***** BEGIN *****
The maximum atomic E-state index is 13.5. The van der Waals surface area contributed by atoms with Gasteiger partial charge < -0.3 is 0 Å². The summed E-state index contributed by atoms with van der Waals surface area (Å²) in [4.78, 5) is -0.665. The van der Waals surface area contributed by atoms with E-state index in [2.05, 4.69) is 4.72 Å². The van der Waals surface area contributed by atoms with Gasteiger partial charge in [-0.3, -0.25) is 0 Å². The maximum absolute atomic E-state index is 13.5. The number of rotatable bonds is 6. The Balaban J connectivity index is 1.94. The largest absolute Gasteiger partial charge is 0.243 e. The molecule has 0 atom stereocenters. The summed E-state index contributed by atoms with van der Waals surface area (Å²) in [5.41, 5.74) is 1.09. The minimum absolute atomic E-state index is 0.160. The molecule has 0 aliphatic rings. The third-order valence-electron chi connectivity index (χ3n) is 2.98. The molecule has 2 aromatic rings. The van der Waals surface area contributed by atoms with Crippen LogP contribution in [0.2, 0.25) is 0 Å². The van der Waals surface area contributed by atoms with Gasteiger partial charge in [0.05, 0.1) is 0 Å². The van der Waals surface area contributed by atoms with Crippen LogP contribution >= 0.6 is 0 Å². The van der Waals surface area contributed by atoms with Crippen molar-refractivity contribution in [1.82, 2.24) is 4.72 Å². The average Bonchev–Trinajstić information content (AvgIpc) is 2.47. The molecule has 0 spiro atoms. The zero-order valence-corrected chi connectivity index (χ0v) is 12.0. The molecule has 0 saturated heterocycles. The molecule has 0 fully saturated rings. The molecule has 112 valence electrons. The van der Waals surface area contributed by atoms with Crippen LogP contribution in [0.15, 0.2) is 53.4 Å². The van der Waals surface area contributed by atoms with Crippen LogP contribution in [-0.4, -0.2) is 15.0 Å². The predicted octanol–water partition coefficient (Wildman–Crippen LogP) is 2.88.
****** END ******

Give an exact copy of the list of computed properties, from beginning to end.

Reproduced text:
The maximum atomic E-state index is 13.5. The van der Waals surface area contributed by atoms with Gasteiger partial charge < -0.3 is 0 Å². The summed E-state index contributed by atoms with van der Waals surface area (Å²) in [4.78, 5) is -0.665. The van der Waals surface area contributed by atoms with E-state index in [2.05, 4.69) is 4.72 Å². The van der Waals surface area contributed by atoms with Gasteiger partial charge in [-0.3, -0.25) is 0 Å². The maximum absolute atomic E-state index is 13.5. The number of rotatable bonds is 6. The Balaban J connectivity index is 1.94. The largest absolute Gasteiger partial charge is 0.243 e. The molecule has 0 atom stereocenters. The summed E-state index contributed by atoms with van der Waals surface area (Å²) in [5.41, 5.74) is 1.09. The minimum absolute atomic E-state index is 0.160. The molecule has 0 aliphatic rings. The third-order valence-electron chi connectivity index (χ3n) is 2.98. The molecule has 2 aromatic rings. The van der Waals surface area contributed by atoms with Crippen LogP contribution in [0.2, 0.25) is 0 Å². The van der Waals surface area contributed by atoms with Gasteiger partial charge in [0.05, 0.1) is 0 Å². The van der Waals surface area contributed by atoms with Crippen LogP contribution >= 0.6 is 0 Å². The van der Waals surface area contributed by atoms with Crippen molar-refractivity contribution in [1.82, 2.24) is 4.72 Å². The average Bonchev–Trinajstić information content (AvgIpc) is 2.47. The molecule has 0 spiro atoms. The zero-order valence-corrected chi connectivity index (χ0v) is 12.0. The molecule has 0 saturated heterocycles. The molecule has 0 fully saturated rings. The molecule has 112 valence electrons. The van der Waals surface area contributed by atoms with Crippen LogP contribution in [0.15, 0.2) is 53.4 Å². The van der Waals surface area contributed by atoms with Crippen LogP contribution in [-0.4, -0.2) is 15.0 Å². The predicted octanol–water partition coefficient (Wildman–Crippen LogP) is 2.88.